Tuesday, October 21, 2008

Quit Whining About Ayers

You knew the whining about free speech was coming. That doesn't make it easier to stomach.

There's a difference between accommodating free speech and letting a radical use our university as a platform to launch another batch of brainwashed radicals into the teaching ranks.

It's not just the bombings 40 years ago. He's still attacking America. He doesn't place bombs in buildings anymore. He places "bombs" in the minds and hearts of teachers. They explode in classrooms and splatter our children with anti-American propaganda.

Here are excerpts from Ayers in 2006 cozying up to Hugo Chavez in Venezuela:

President Hugo Chavez, Vice-President Vicente Rangel, Ministers Moncada and Isturiz, invited guests, comrades. I’m honored and humbled to be here with you this morning. I bring greetings and support from your brothers and sisters throughout North America. Welcome to the World Education Forum! Amamos la revolucion Bolivariana!

This is my fourth visit to Venezuela, each time at the invitation of my comrade and friend Luis Bonilla, a brilliant educator and inspiring fighter for justice. Luis has taught me a great deal about the Bolivarian Revolution and about the profound educational reforms underway here in Venezuela under the leadership of President Chavez. We share the belief that education is the motor-force of revolution, and I’ve come to appreciate Luis as a major asset in both the Venezuelan and the international struggle — I look forward to seeing how he and all of you continue to overcome the failings of capitalist education as you seek to create something truly new and deeply humane.

I walked out of jail and into my first teaching position — and from that day until this I’ve thought of myself as a teacher, but I’ve also understood teaching as a project intimately connected with social justice. As students and teachers begin to see themselves as linked to one another, as tied to history and capable of collective action, the fundamental message of teaching shifts slightly, and becomes broader, more generous: we must change ourselves as we come together to change the world. Teaching invites transformations, it urges revolutions small and large. La educacion es revolucion!

I taught at first in something like a Simoncito — called Head Start — and eventually taught at every level in barrios and prisons and insurgent projects across the United States. I learned then that education is never neutral. It always has a value, a position, a politics. Education either reinforces or challenges the existing social order, and school is always a contested space – what should be taught? In what way? Toward what end? By and for whom? At bottom, it involves a struggle over the essential questions: what does it mean to be a human being living in a human society?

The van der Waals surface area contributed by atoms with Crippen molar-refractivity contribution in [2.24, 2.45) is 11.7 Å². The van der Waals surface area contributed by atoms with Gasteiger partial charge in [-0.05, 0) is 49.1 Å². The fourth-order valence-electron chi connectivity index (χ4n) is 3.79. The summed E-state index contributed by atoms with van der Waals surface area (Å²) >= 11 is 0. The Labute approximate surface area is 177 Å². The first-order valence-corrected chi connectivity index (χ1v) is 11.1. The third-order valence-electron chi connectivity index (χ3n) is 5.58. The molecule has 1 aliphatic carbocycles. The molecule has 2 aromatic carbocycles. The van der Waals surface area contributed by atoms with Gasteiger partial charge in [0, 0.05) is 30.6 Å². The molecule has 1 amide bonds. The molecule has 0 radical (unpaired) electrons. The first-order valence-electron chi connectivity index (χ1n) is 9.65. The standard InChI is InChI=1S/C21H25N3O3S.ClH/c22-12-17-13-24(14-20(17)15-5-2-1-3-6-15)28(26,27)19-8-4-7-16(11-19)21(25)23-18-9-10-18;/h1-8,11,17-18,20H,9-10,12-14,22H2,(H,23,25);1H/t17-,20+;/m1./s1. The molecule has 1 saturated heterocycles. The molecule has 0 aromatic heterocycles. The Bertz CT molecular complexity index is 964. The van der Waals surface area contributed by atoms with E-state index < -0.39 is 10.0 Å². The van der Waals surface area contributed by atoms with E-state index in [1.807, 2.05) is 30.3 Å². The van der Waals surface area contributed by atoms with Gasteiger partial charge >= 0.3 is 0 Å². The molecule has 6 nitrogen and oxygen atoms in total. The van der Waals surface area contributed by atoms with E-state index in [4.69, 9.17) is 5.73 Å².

Totalitarianism demands obedience and conformity, hierarchy, command and control. Royalty requires allegiance. Capitalism promotes racism and militarism – turning people into consumers, not citizens. Participatory democracy, by contrast, requires free people coming together voluntarily as equals who are capable of both self-realization and, at the same time, full participation in a shared political and economic life.

Despite being under constant attack from within and from abroad, the Bolivarian revolution has made astonishing strides in a brief period. Venezuelans have shown the world that with full participation, full inclusion, and popular empowerment, the failings of capitalist schooling can be resisted and overcome.

This World Education Forum provides us a unique opportunity to develop and share the lessons and challenges of this profound educational project that is the Bolivarian Revolution.


This holdover hippie is still calling people "comrades." Bolivarianism is the Chavez socialist spin on the ideology of anti-colonial revolutionary Simon Bolivar, whom many South Americans revere as the George Washington of South American independence from Spain.

Who at UNL thought it was good idea to bring this guy to campus to teach teachers how to teach? Maybe bring him in as part of a panel discussion on political activism in education to get his viewpoint heard, but my impression is that this is a seminar for graduate students trying to become better teachers.

We can respect his right to free speech, but we don't have to take him seriously as an "education reformer" and trainer of teachers at our university.

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